The Controlling Board unanimously approved three pilot projects for construction reform on Monday, with one Republican member expressing hope that the projects will be extended to all state construction in the future.
The projects are the $1.75 million renovation of Emery Hall at Central State University; the $1 billion medical center campus project at Ohio State University; and the $7.8 million renovations of the Bowman Oddy Laboratories Building and Wolfe Hall at the University of Toledo. (See The Hannah Report, 3/25/10.)
Paolo DeMaria, the executive vice chancellor of the Board of Regents, told the Controlling Board that the guidelines under HB318 (Sykes) gave the chancellor flexibility in picking the projects and any of the five that were submitted for consideration could have been chosen.
The Ohio State hospital project was selected because it was the largest submitted and there are a variety of uses and approaches that could be studied through that process, he said. TheCentral State project was a small project and would test the use of assistance from the Department of Administrative Services (DAS).
He said the last project for the University of Toledo was selected because it was mid-sized and was the only one that had a strictly educational purpose. The University of Cincinnati andKent State University also submitted projects but not were selected.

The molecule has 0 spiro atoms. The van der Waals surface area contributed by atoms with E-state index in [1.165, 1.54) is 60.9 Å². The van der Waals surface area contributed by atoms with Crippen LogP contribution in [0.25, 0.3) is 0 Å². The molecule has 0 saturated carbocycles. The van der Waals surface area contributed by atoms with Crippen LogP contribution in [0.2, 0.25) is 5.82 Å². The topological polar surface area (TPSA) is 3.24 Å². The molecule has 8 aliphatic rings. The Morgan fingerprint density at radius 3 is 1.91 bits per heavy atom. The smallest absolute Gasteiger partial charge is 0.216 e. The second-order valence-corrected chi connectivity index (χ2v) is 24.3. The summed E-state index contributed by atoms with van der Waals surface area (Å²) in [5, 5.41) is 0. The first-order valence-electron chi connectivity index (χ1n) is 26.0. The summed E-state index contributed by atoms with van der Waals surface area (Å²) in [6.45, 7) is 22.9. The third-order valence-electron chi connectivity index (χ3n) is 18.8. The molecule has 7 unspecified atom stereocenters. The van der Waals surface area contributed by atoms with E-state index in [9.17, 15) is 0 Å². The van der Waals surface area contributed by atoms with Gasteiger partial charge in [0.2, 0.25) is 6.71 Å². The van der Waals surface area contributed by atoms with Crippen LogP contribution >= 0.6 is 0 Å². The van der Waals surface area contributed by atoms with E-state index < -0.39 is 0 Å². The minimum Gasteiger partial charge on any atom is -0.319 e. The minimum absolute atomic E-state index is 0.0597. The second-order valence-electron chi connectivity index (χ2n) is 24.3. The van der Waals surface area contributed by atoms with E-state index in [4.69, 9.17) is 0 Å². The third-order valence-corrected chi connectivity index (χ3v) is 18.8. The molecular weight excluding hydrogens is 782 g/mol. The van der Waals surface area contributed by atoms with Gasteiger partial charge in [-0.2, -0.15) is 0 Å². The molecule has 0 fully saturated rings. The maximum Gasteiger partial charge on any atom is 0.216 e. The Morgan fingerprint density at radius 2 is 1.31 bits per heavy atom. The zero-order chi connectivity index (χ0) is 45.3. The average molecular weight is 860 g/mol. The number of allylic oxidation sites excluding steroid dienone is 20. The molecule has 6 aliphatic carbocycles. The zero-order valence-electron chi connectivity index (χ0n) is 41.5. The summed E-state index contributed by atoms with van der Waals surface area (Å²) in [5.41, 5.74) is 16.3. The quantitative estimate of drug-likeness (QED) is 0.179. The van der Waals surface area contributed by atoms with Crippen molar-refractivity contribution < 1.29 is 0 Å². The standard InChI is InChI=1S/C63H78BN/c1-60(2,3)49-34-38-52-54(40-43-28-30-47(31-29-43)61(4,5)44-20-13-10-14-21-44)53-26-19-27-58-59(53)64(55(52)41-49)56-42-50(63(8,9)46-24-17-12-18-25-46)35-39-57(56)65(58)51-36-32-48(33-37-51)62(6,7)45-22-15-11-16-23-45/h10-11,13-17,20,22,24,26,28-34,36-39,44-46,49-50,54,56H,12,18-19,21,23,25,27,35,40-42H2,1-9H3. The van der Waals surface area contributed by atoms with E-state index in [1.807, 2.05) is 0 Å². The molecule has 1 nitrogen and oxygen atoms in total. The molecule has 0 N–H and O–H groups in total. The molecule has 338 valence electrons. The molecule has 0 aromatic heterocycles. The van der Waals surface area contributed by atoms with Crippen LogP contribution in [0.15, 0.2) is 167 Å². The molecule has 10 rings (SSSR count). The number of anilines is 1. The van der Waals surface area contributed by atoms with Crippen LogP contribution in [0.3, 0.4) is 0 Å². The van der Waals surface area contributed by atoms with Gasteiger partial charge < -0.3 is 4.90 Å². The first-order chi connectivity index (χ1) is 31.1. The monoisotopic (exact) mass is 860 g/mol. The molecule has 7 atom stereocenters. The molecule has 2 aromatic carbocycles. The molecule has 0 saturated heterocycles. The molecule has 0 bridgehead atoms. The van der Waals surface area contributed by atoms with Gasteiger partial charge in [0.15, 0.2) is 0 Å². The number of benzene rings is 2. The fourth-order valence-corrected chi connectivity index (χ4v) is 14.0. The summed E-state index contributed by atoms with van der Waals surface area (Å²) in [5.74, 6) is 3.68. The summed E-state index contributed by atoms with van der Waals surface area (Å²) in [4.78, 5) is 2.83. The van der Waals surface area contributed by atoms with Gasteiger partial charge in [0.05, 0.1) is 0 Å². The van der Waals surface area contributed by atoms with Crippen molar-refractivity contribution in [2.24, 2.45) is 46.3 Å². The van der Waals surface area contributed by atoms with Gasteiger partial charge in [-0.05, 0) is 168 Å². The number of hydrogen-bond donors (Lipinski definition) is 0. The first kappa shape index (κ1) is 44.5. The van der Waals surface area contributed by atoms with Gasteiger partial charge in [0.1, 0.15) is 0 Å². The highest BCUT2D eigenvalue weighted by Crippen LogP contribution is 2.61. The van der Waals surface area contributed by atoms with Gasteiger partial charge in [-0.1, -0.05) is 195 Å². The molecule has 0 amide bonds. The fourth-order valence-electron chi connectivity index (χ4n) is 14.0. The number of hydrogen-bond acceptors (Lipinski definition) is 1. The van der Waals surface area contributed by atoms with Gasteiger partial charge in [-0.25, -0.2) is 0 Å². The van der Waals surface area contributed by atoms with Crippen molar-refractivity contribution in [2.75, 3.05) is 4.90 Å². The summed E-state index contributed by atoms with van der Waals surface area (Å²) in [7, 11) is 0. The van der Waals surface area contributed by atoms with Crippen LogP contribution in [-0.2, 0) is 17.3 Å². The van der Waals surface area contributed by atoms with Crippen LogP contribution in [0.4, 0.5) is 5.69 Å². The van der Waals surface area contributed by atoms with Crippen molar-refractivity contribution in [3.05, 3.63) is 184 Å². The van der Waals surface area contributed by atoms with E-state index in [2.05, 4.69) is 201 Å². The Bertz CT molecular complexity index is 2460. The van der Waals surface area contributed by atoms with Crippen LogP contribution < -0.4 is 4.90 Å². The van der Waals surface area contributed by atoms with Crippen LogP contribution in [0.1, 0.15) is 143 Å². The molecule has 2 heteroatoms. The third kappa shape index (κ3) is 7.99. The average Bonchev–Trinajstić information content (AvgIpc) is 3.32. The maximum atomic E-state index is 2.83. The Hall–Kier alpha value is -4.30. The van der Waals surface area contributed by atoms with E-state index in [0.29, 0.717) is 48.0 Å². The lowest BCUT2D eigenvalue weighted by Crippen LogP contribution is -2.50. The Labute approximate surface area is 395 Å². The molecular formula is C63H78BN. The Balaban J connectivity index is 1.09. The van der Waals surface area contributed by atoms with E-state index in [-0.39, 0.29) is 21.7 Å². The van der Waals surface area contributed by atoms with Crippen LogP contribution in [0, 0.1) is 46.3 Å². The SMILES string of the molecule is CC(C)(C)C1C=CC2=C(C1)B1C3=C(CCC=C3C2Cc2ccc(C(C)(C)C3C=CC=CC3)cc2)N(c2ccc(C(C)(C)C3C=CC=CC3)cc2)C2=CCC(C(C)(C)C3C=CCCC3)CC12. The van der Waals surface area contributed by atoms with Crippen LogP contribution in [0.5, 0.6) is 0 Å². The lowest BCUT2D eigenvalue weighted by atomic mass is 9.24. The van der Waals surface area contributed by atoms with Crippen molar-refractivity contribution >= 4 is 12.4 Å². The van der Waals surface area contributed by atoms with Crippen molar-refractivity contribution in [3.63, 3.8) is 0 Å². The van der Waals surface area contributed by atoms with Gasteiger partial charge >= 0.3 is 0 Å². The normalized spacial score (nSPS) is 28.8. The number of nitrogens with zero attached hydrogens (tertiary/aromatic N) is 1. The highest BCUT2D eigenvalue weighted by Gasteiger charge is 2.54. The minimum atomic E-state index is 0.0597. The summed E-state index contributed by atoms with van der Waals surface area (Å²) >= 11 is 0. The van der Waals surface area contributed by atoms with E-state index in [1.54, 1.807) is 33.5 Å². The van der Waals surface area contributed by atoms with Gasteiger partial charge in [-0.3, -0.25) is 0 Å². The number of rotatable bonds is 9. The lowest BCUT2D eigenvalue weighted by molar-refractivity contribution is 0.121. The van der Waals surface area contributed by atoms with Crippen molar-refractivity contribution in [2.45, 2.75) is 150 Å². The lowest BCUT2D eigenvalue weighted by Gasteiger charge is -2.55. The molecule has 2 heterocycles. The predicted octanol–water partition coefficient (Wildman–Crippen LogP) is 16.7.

Sen. John Carey (R-Wellston) asked if it would have been better to have five projects instead of three in the bill. DeMaria replied that the Regents support construction reform for all projects but will take the guidelines outlined in HB318 and use them to evaluate the three that were allowed.
When asked why he thought more were not submitted for consideration, DeMaria said that the projects will be under more scrutiny than what universities might be used to. He also said that many projects might have been not far enough along or too far along to fit into the pilot project.
Sen. David Goodman (R-New Albany) said he was disappointed that the reform was not across the board, and said he wants the pilot projects to lead to such reform. He asked how the projects will be studied for their effectiveness and efficiency. DeMaria said an outside consultant will be hired to gauge the process.